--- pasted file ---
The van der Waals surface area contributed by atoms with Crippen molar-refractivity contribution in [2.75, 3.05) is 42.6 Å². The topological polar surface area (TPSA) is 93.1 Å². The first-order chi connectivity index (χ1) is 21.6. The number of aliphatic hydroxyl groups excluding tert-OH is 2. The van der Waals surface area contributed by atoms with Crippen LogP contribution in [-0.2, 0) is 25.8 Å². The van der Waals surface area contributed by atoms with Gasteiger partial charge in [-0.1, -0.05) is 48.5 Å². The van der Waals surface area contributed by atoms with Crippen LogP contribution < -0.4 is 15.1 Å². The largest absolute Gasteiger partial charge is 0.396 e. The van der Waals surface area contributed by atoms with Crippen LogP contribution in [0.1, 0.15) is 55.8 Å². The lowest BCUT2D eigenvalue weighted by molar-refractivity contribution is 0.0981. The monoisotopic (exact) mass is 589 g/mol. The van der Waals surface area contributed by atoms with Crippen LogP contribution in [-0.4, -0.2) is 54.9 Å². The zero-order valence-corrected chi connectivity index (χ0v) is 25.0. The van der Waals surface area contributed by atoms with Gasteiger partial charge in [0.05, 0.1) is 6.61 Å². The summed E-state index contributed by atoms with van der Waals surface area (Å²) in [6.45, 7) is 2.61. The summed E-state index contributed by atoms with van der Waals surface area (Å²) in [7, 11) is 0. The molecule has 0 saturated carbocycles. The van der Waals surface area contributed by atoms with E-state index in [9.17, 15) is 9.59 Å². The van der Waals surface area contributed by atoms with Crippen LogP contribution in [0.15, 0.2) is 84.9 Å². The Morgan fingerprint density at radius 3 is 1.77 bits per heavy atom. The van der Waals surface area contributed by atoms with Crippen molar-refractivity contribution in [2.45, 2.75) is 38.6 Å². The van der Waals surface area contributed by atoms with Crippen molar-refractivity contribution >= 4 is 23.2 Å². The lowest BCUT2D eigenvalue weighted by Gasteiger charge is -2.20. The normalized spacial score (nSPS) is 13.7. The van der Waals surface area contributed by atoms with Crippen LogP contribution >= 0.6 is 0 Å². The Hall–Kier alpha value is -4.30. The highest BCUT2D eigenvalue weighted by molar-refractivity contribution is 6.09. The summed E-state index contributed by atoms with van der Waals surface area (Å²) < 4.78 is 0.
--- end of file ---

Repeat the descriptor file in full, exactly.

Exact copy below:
The van der Waals surface area contributed by atoms with Crippen molar-refractivity contribution in [2.75, 3.05) is 42.6 Å². The topological polar surface area (TPSA) is 93.1 Å². The first-order chi connectivity index (χ1) is 21.6. The number of aliphatic hydroxyl groups excluding tert-OH is 2. The van der Waals surface area contributed by atoms with Crippen LogP contribution in [-0.2, 0) is 25.8 Å². The van der Waals surface area contributed by atoms with Gasteiger partial charge in [-0.1, -0.05) is 48.5 Å². The van der Waals surface area contributed by atoms with Crippen LogP contribution < -0.4 is 15.1 Å². The largest absolute Gasteiger partial charge is 0.396 e. The van der Waals surface area contributed by atoms with Crippen LogP contribution in [0.1, 0.15) is 55.8 Å². The lowest BCUT2D eigenvalue weighted by molar-refractivity contribution is 0.0981. The monoisotopic (exact) mass is 589 g/mol. The van der Waals surface area contributed by atoms with Crippen LogP contribution in [-0.4, -0.2) is 54.9 Å². The zero-order valence-corrected chi connectivity index (χ0v) is 25.0. The van der Waals surface area contributed by atoms with Gasteiger partial charge in [0.05, 0.1) is 6.61 Å². The summed E-state index contributed by atoms with van der Waals surface area (Å²) in [6.45, 7) is 2.61. The summed E-state index contributed by atoms with van der Waals surface area (Å²) in [7, 11) is 0. The molecule has 0 saturated carbocycles. The van der Waals surface area contributed by atoms with E-state index in [9.17, 15) is 9.59 Å². The van der Waals surface area contributed by atoms with Crippen LogP contribution in [0.15, 0.2) is 84.9 Å². The Morgan fingerprint density at radius 3 is 1.77 bits per heavy atom. The van der Waals surface area contributed by atoms with Crippen molar-refractivity contribution in [2.45, 2.75) is 38.6 Å². The van der Waals surface area contributed by atoms with Crippen molar-refractivity contribution >= 4 is 23.2 Å². The lowest BCUT2D eigenvalue weighted by Gasteiger charge is -2.20. The normalized spacial score (nSPS) is 13.7. The van der Waals surface area contributed by atoms with Crippen LogP contribution >= 0.6 is 0 Å². The Hall–Kier alpha value is -4.30. The highest BCUT2D eigenvalue weighted by molar-refractivity contribution is 6.09. The summed E-state index contributed by atoms with van der Waals surface area (Å²) < 4.78 is 0.